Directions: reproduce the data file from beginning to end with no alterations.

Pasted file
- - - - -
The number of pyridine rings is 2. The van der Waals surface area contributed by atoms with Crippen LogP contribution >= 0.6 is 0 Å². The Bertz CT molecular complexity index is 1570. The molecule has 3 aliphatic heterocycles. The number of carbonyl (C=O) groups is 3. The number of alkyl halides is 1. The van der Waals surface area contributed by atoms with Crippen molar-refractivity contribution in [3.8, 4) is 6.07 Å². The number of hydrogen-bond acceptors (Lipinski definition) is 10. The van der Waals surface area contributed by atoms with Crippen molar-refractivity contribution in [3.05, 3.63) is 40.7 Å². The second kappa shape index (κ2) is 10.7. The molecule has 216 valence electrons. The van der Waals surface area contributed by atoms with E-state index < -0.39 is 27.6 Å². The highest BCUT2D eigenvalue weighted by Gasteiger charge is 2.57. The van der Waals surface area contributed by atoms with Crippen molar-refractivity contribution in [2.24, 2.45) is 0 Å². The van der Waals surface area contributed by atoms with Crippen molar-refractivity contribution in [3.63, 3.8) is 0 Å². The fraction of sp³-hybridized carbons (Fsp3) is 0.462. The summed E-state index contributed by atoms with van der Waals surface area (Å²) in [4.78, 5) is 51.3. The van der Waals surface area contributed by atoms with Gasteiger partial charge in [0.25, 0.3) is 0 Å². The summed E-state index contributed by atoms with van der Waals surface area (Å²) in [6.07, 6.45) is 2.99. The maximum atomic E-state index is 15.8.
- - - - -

The number of pyridine rings is 2. The van der Waals surface area contributed by atoms with Crippen LogP contribution >= 0.6 is 0 Å². The Bertz CT molecular complexity index is 1570. The molecule has 3 aliphatic heterocycles. The number of carbonyl (C=O) groups is 3. The number of alkyl halides is 1. The van der Waals surface area contributed by atoms with Crippen molar-refractivity contribution in [3.8, 4) is 6.07 Å². The number of hydrogen-bond acceptors (Lipinski definition) is 10. The van der Waals surface area contributed by atoms with Crippen molar-refractivity contribution in [3.05, 3.63) is 40.7 Å². The second kappa shape index (κ2) is 10.7. The molecule has 216 valence electrons. The van der Waals surface area contributed by atoms with E-state index < -0.39 is 27.6 Å². The highest BCUT2D eigenvalue weighted by Gasteiger charge is 2.57. The van der Waals surface area contributed by atoms with Crippen molar-refractivity contribution in [2.24, 2.45) is 0 Å². The van der Waals surface area contributed by atoms with Crippen molar-refractivity contribution in [3.63, 3.8) is 0 Å². The fraction of sp³-hybridized carbons (Fsp3) is 0.462. The summed E-state index contributed by atoms with van der Waals surface area (Å²) in [4.78, 5) is 51.3. The van der Waals surface area contributed by atoms with Gasteiger partial charge in [0.25, 0.3) is 0 Å². The summed E-state index contributed by atoms with van der Waals surface area (Å²) in [6.07, 6.45) is 2.99. The maximum atomic E-state index is 15.8.